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Touring Texoma: Waggoner Ranch

Thursday night, Darrell Franklin's wrapping his latest "Touring Texoma" series with a spotlight on the nation's largest ranch under one fence.<br><br>Waggoner Ranch sprawls out over much of this area between Electra, Vernon and Seymour.
Thursday night, Darrell Franklin's wrapping his latest "Touring Texoma" series with a spotlight on the nation's largest ranch under one fence.

Waggoner Ranch sprawls out over much of this area between Electra, Vernon and Seymour.

And, the five time Ranch Roundup winner's impact here has been felt for more than 130- years.

Weldon Hawley:  "Well, I started here as a single man and at the very bottom of course."

But, over the past 25- years or so, Weldon Hawley's worked his way up on the Waggoner Ranch, a place he loves very much.

Hawley:  "Oh, it's just wonderful.  There's not any traffic, anything like that.  It's awful quiet.  There's not any hassle, things you run into in a city environment."  "This is the home I live in here."

A home that's seen much of the history and tradition here.

It was actually W.T. Waggoner's father, Dan Waggoner who started this ranch, with solid labor way back in 1849 before moving it to its perminent location in the late 1870's.
 
Hawley:  "Really, the cowboy life and the style of ranching life hasn't changed hardly any.  It's all hard labor.  Yes sir.  It's just physical labor.  What we do, we ride horses a lot.  And, the way we work the cattle is pretty much the way we always did."  "This is the bunk house.  This is where the single men live."  "Next to it would be our cook shack."

Franklin:  "Now, is this like the old chuck wagon cooking?" 

Hawley:  "Yes, they're very similar.  We still use the chuck wagon a couple of times a year.  But, while we're not out on the west end or far away, Debbie cooks all of our meals here."

Debra Douthit:  "Well, I get up at 3:15.  I'm over here by 3:30.  I have their breakfast ready at 5.  Then, I start lunch at 8.  And, I try to have their lunch ready by 11:30."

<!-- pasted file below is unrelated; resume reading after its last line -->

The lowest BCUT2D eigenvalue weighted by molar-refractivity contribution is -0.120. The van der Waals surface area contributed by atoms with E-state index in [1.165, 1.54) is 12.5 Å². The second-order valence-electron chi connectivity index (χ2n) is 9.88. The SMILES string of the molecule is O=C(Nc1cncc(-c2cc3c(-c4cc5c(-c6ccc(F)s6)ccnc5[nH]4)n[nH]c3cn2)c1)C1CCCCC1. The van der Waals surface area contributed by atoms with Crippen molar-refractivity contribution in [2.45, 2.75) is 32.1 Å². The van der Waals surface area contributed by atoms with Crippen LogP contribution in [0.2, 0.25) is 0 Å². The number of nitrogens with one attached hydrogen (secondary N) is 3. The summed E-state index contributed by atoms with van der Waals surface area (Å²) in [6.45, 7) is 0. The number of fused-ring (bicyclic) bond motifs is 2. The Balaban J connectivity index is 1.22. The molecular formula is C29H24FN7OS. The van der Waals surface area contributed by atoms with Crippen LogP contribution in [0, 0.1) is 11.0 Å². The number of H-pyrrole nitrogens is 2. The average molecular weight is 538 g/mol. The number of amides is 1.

And, Debra Douthit makes most everything from scratch, for a very hungry crew.

Douthit: "I do not use instant mashed potatoes.  I make my pies.  You know, it's a lot of steak and gravy and potatoes and beans."   "It's comfort food."   "Comfort food.  Very fattening!"

Todd Thomas:  "On the W.T. Waggoner estate, we've got Lake Kemp.  We've got Lake Diversion down the Wichita River."

Todd Thomas is manager and geologist for Waggoner's oil division.

Started in 1908, it's a very important part of the estate, especially again now with skyrocketing oil prices.

Thomas:  "You know, that's been one of the beneficial things about the Waggoners, we've had multiple resources of natural resources both the cattle and the oil and gas, and the farmland, so it's been, each one of them has carried their load through the years."

Frankilin:  "Besides farming and ranching and all that entails, and the oil business, those at the Waggoner Ranch are extremely proud of their horses.  In fact, just across the road sits a memorial to Poco Bueno, the first quarter horse ever to be insured for 100- thousand dollars.  When Poco died in 1969, he was buried, standing up."

Trace Cribbs:  "When Mr. Waggoner bought that horse, I think he bought him as a yearling.  And you know, he kept him a while and he had a bunch of really good broodmares.  And, somehow the cross on the bloodlines he had with Poco Bueno worked really well."

In fact, Breeding Manager, Trace Cribbs says that same blood line lives on today.

Cribbs:  "He's a really, really pretty moving horse.  He keeps his tail down and his neck's low.  We've actually showed him in competitions.  He's earned the money."  "We're an anomaly.   For one thing we're a true working ranch.  We've been around so long, and you can't purchase history like that."

Thomas:  "It's a family organization.  And, they've been with me the whole time I was raising my family and everything."

Hawley:  "The family, they've held this ranch together, maintained it, and it's been very hard over the years to do so.  And, it's pretty much just like it was.  There hasn't been an acre sold to it."

Which keeps this true working ranch at about the size of Rhode Island.
       
Here  before its surrounding towns across six counties, the legendary Waggoner Ranch is more than half a million acres of prime Texoma real estate.

The town of Electra was named after W.T. Waggoner's daughter, Electra, who was Electra Waggoner Biggs' aunt, a nationally- known sculptor.

Waggoner Biggs' most famous work is the Will Rogers memorial in Fort Worth.
 
And, in 1959 she was immortalized when the president of Buick Motors named one of their models after her.

After Biggs death in 2001, her heirs and shareholders filed for liquidation and distribution of the proceeds.

Then, about 7- years ago, a receiver was appointed to break up all assets of the Waggoner Estate worth hundreds of millions.

Attorney Mike Baskerville out of Vernon, took over that position on the 15th of this month.

But so far, Waggoner Ranch remains intact and as it's always been, a hugely important part of Texoma.
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